Heidelberg Catechism, AD 1563

Canons of Dordt, AD 1618-1619


Westminster Confession of Faith, AD 1646-1647, Presbyterian

Westminster Larger Catechism, AD 1648

Westminster Smaller Catechism, AD 1648

Belgic Confession of Faith, AD 1651

The Savoy Declaration of Faith, 1658, Congregational

London Baptist Confession, AD 1689, Baptist 

Other Creeds and Confessions can be found here



Calvinism and Arminianism



Historical Documents

Royal Genealogies, James Anderson, AD 1732

The Annals of the World, James Ussher, AD 1656 (New Translation)

Ussher and the Date of Creation by Larry Pierce

Newton's Revised History of Ancient Kingdoms, AD 1728, (New Translation)

Adam's Chart of History

Josephus, Jewish Historian, Late First Century

Ecclesiastical History, Eusebius of Caesarea, d. AD 339

Geography of Strabo, Greek Geographer, d. AD 24

Classic Commentaries



John Calvin, AD 1540 - AD 1564

Henry Ainsworth, AD 1627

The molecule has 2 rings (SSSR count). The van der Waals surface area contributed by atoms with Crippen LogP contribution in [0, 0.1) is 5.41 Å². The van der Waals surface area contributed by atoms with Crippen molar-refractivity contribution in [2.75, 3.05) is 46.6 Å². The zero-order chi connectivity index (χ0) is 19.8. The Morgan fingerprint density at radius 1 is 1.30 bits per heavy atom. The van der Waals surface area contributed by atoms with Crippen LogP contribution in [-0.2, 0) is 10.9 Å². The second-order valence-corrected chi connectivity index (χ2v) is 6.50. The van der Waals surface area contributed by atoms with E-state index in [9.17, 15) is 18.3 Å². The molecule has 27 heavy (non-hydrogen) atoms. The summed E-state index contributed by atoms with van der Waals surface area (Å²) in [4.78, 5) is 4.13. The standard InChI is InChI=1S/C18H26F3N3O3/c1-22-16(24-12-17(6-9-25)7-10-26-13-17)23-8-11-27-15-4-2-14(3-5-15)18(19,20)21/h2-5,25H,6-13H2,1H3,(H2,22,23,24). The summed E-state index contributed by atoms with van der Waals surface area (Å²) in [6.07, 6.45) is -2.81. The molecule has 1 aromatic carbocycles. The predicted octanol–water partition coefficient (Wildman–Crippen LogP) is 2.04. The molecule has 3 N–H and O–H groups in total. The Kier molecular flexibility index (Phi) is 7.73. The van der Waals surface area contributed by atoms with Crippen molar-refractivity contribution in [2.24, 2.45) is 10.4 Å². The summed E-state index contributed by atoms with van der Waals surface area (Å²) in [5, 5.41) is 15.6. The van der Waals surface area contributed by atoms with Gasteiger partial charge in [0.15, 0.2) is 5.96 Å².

John Trapp, AD 1662

Matthew Poole, AD 1685

Matthew Henry, AD 1706

John Gill, AD 1746 - AD 1748

John Wesley, AD 1754 - AD 1765

Adam Clarke, AD 1810 -1826

Keil and Delitzsch, AD 1866

Jamieson-Fausset-Brown, AD 1871

H. C. Leupold, AD 1949 - AD 1969 







Council of Jerusalem, (recorded in Acts 15), First Century

Council of Nicaea, AD 325

First Council of Constantinople, AD 381

Council of Ephesus, AD 431

Council of Chalcedon, AD 451

Second Council of Constantinople, AD 553

Third Council of Constantinople,  AD 681-681

Second Council of Nicaea, AD 787

Early Christian Creeds

[As a note in these early creeds, the word "catholic" means the church as a whole, 
not the Roman Catholic Church.]

Didache  (The Lord's Teaching Through the Twelve Apostles to the Nations), First Century

The Apostle's Creed (Symbolum Apostolicum), AD 140-180


I believe in God the Father, Almighty, Maker of heaven and earth:

And in Jesus Christ, his only begotten Son, our Lord:
Who was conceived by the Holy Ghost, born of the Virgin Mary:
Suffered under Pontius Pilate; was crucified, dead and buried: He descended into hell:
The third day he rose again from the dead:
He ascended into heaven, and sits at the right hand of God the Father Almighty:
From thence he shall come to judge the quick and the dead:

I believe in the Holy Ghost:
I believe in the holy catholic church: the communion of saints: